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Finding out my children's risk of type 1 diabetes: Amanda's story

Amanda and her 4 children stand in front of London's Tower bridge whilst smiling at the camera
In the future, I’d like to see type 1 diabetes screening offered to everybody. I think it's a great thing to know your child’s risk.

Amanda’s eldest daughter Isabella was diagnosed with type 1 diabetes in 2014. Amanda decided to take part in the Diabetes UK and JDRF funded ELSA study to have her younger children – Kieran, Liam and Lucy – tested for their risk of type 1 diabetes. Amanda tells her story.


My family and type 1

My younger brother was diagnosed with type 1 diabetes when he was 14 years old, so I’ve grown up with the condition in the family. But when I had my first daughter I wasn’t worried about her developing type 1. My brother has been the only person in our family to have it and my children getting it wasn’t something that crossed my mind.

When Isabella developed the classic symptoms of type 1 diabetes when she was 3 years old, I spotted them right away. We’d been on holiday with my Mum and Dad and I became really concerned and booked an emergency appointment with the GP. They did tests that showed Isabella had ketones and that her sugars were dangerously high. She wasn’t in DKA but was very unwell.

"I could still cry today thinking back to that day she was diagnosed. I was just heartbroken. I ended up seeing a counsellor after a little while because I was stressing about things that could happen in the future, like when she has a boyfriend or how her periods would affect her blood sugars."

Eventually I was able to make myself focus more on what we had to deal with in the moment and not worry so much about the unknowns."

When my son came along, and later my twins, I was more concerned about their chances of developing type 1 diabetes. I thought to myself – I clearly carry a risky gene.

I remember every time my twins weren't perhaps doing so well at toilet training, I’d worry it was a sign of type 1 and I’d prick their fingers to see if their sugars were out of range. I became hyper aware and a little bit obsessed with – has anyone else got it?

Journey with diabetes

The ELSA study and type 1 diabetes screening

I found out about the ELSA study after another Mum posted about it on a type 1 parent group on Facebook. I got in touch with the research team and became a parent advisor on the project. I share my views from a parent’s perspective and it has been really great being involved and lovely to feel listened to. And to know I’ve made a difference to the information that’s shared with parents and children in the study.

It was an easy decision for me to get the kids tested – I wanted the peace of mind of knowing their risk. I went through all the information on the ELSA website with the kids and we talked about what would be involved. They were onboard, and quite happy to take part knowing it was a finger prick blood test and that we’d do it at home.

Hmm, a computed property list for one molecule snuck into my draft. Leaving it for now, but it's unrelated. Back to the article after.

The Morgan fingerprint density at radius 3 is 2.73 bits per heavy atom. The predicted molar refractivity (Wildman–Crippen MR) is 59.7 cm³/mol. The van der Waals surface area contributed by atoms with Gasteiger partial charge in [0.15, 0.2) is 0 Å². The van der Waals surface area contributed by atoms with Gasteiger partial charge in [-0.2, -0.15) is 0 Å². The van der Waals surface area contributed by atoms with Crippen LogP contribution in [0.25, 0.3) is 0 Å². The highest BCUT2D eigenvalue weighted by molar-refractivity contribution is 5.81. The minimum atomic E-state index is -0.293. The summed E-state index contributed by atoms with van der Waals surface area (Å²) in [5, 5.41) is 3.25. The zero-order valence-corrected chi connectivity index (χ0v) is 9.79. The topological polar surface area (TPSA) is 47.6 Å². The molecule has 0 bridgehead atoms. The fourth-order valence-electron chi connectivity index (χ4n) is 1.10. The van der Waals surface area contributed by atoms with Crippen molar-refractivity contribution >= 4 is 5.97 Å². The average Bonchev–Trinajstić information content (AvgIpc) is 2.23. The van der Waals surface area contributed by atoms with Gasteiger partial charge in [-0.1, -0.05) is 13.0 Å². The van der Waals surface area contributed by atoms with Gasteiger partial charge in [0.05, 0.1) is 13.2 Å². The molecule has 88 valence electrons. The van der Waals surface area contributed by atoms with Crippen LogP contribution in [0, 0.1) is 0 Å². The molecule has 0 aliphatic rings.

I filled in the consent forms online and then we got a pack through the post with all the equipment we needed. Everyone washed their hands, and we sat down at the table and just followed the instructions. We all went on a walk later and the kids posted their own tests through the post box.

"We got the results back around three weeks later. I got a text message first and then a letter in the post. I felt eager to know the results, rather than nervous."

We were all so relieved when everyone’s results came back negative and showed they had a low risk of getting type 1 diabetes. Isabella was really pleased too – I don't think she'd wish type 1 on her worst enemy.

I know them being negative doesn’t mean they can’t ever develop type 1, but I know they’re not at high risk right now and it has just helped me relax more. I was dreading the fact type 1 might happen to more of my kids. I’d been thinking, gosh if another of my kids gets it, we’d have to start with injections again, have another lot of carbs to count, more insulin volumes to calculate.

Hope for research and the future

We can only improve medicine and care with research. I think being involved in research, where you can help develop or discover something, is a great thing to do and something to be really proud of.

In the future, I’d like to see type 1 diabetes screening offered to everybody. I think it's a great thing to know your child’s risk. The screening could happen at the same time as some childhood vaccinations, for example, and be sucked into a visit that parents and children already have.

99% of parents will get a negative result. I understand that some parents would rather not know and worry about a diagnosis if it happens. But knowing can at least take the shock of a diagnosis away and help families prepare for it. You can go away and do your research and become more knowledgeable about type 1 and what’s involved, rather than it all being dropped on your lap overnight. And you’d know what symptoms to look out for so you’re hopefully going to catch it before your child gets too poorly.

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